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The Daily Wildcat

The Daily Wildcat

 

    Abor briefs

    Report outlines roleof tuition, fee payments

    The Arizona Board of Regents unanimously approved a comprehensive report outlining projected revenue and expenditures for the 2008 fiscal year at each university and the central office in its meeting yesterday.

    Fifty-seven percent of tuition and fee revenues, totaling $472 million, will go to support the State Operating Budget, the report stated. The remainder of the revenue is split among the state’s three universities.

    The regents asked for a future comparison of current and projected revenue based on the amount generated by unrestricted local funds, restricted gifts, grants and contracts.

    The UA has seen a nearly $22.7 million net increase in unrestricted local funds, the money produced by investments, locally retained tuition and self-supporting designated funds, the report stated.

    State funds, revenues generated by tuition, are not retained locally and must be accounted for in the report.

    The Arizona Health Sciences Center was the main beneficiary of state funds. Its expenditures are estimated to increase nearly $8.1 million over the fiscal year, the report stated.

    Temporary job assignment for UA head softball coach

    The UA requested to reassign Mike Candrea, UA head softball coach, to a part-time temporary alternative duty assignment, so he will be able to coach the 2008 Olympic Softball team. He is under contract with the UA until June 30, 2009.

    Regents voted and approved an amendment to his contract that permits him to coach for the Olympic softball team.

    In 2003, a similar provision was made so Candrea could serve as head coach of the 2004 Olympic softball team.

    This provision allows Candrea a temporary leave of absence and also provides incentives like an additional stipend of $6,667 if the team grade-point average is 3.1 or greater, or if the graduation rate exceeds 85 percent. Candrea would receive a stipend of $3,333 if the team GPA is 3.0 or greater, or the graduation rate exceeds 80 percent.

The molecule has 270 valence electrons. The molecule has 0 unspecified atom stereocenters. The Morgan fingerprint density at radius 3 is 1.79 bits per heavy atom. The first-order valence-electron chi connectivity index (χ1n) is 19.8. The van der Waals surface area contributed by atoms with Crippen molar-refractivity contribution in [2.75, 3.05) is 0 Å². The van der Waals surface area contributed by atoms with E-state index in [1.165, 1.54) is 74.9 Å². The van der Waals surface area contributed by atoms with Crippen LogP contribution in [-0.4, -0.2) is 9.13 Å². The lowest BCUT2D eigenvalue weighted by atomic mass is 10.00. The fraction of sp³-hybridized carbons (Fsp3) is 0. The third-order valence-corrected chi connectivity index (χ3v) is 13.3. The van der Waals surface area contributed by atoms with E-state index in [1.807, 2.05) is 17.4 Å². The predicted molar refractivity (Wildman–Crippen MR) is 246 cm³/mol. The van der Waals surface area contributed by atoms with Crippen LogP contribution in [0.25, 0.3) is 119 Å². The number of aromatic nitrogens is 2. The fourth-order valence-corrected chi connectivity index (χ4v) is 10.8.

Technology and Research Initiative Fund gets finalized FY 2008 budget

    Regents approved a revised report of the Technology and Research Initiative Fund, which was recently known as Proposition 301. The report initially came out June 30, and will be expanded to include the revised TRIF budget for the 2008 fiscal year.

    It will submitted to Gov. Janet Napolitano and the state Legislature on Sept. 1.

    Proposition 301 was passed by Arizona voters in November 2000. The proposition increased the state sales tax by 0.6 percent to generate supplemental revenue for universities, community colleges and K-12 schools. Collection of the tax began June 1, 2001, and has thus far raised $337 million. The money has been added to the TRIF.

    As of March, the Board finalized revisions and approved the budgets for the 2007-2011 fiscal years.

    The TRIF goes toward institutes, like BIO5, that promote biomedicine and biotechnology. TRIF programs are separated into four main sectors: biomedicine and biotechnology; optical sciences and technology; water and environmental sustainability; and educational and infrastructure.

    The UA opted to expand the 2008 TRIF fiscal year budget to include an unexpected $8 million in funds that carried over from the 2007 fiscal year. The alteration brings UA’s total TRIF budget to $34.7 million.

    The TRIF budget amounted to $104 million for the 2007 fiscal year. That amount included $33 million from funds left over from the last fiscal year and $71 million in new revenue.

    University officials announced at the meeting the reorganization of its TRIF-funded initiatives. Currently funded TRIF initiatives will remain as they are; however, new initiatives will be grouped into clusters of programs organized by theme.

    The officials explained that the university can focus on items in the broader spectrum by reorganizing the initiatives in this way. The change will demonstrate to regents that UA is focused on more comprehensive themes, and it will also reduce the reports that are submitted to ABOR, they said.

    -compiled by Matt Lewis

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